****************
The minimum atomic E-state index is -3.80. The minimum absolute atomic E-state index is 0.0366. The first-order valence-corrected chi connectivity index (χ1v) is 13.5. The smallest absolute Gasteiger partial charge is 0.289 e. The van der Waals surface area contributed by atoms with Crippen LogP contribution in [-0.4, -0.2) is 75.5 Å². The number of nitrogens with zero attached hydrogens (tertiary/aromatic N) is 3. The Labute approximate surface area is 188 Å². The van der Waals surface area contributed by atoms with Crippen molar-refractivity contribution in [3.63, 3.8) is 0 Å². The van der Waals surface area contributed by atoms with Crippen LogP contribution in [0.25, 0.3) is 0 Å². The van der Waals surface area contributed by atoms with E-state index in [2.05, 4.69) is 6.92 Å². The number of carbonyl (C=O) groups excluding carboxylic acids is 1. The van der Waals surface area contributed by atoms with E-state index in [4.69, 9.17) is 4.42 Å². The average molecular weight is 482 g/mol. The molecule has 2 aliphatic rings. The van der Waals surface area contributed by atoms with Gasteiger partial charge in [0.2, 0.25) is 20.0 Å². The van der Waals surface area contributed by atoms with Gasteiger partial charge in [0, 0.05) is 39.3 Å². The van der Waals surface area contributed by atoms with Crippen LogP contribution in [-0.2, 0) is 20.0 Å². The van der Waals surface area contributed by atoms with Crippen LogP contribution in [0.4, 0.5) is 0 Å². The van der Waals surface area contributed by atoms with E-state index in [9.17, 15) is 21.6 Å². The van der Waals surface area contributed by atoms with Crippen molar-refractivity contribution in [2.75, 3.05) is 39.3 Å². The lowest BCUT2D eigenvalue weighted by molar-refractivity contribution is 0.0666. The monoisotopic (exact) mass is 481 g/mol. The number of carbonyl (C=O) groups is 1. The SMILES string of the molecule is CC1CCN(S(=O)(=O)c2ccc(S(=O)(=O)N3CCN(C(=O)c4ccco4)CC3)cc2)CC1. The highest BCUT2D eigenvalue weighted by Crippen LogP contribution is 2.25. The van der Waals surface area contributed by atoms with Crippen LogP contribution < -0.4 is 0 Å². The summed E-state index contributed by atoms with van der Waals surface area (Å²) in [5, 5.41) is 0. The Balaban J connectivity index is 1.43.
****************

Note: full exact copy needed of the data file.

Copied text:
The minimum atomic E-state index is -3.80. The minimum absolute atomic E-state index is 0.0366. The first-order valence-corrected chi connectivity index (χ1v) is 13.5. The smallest absolute Gasteiger partial charge is 0.289 e. The van der Waals surface area contributed by atoms with Crippen LogP contribution in [-0.4, -0.2) is 75.5 Å². The number of nitrogens with zero attached hydrogens (tertiary/aromatic N) is 3. The Labute approximate surface area is 188 Å². The van der Waals surface area contributed by atoms with Crippen molar-refractivity contribution in [3.63, 3.8) is 0 Å². The van der Waals surface area contributed by atoms with Crippen LogP contribution in [0.25, 0.3) is 0 Å². The van der Waals surface area contributed by atoms with E-state index in [2.05, 4.69) is 6.92 Å². The number of carbonyl (C=O) groups excluding carboxylic acids is 1. The van der Waals surface area contributed by atoms with E-state index in [4.69, 9.17) is 4.42 Å². The average molecular weight is 482 g/mol. The molecule has 2 aliphatic rings. The van der Waals surface area contributed by atoms with Gasteiger partial charge in [0.2, 0.25) is 20.0 Å². The van der Waals surface area contributed by atoms with Gasteiger partial charge in [0, 0.05) is 39.3 Å². The van der Waals surface area contributed by atoms with Crippen LogP contribution in [-0.2, 0) is 20.0 Å². The van der Waals surface area contributed by atoms with Crippen LogP contribution in [0.4, 0.5) is 0 Å². The van der Waals surface area contributed by atoms with E-state index in [9.17, 15) is 21.6 Å². The van der Waals surface area contributed by atoms with Crippen molar-refractivity contribution in [2.75, 3.05) is 39.3 Å². The lowest BCUT2D eigenvalue weighted by molar-refractivity contribution is 0.0666. The monoisotopic (exact) mass is 481 g/mol. The number of carbonyl (C=O) groups is 1. The SMILES string of the molecule is CC1CCN(S(=O)(=O)c2ccc(S(=O)(=O)N3CCN(C(=O)c4ccco4)CC3)cc2)CC1. The highest BCUT2D eigenvalue weighted by Crippen LogP contribution is 2.25. The van der Waals surface area contributed by atoms with Crippen LogP contribution < -0.4 is 0 Å². The summed E-state index contributed by atoms with van der Waals surface area (Å²) in [5, 5.41) is 0. The Balaban J connectivity index is 1.43.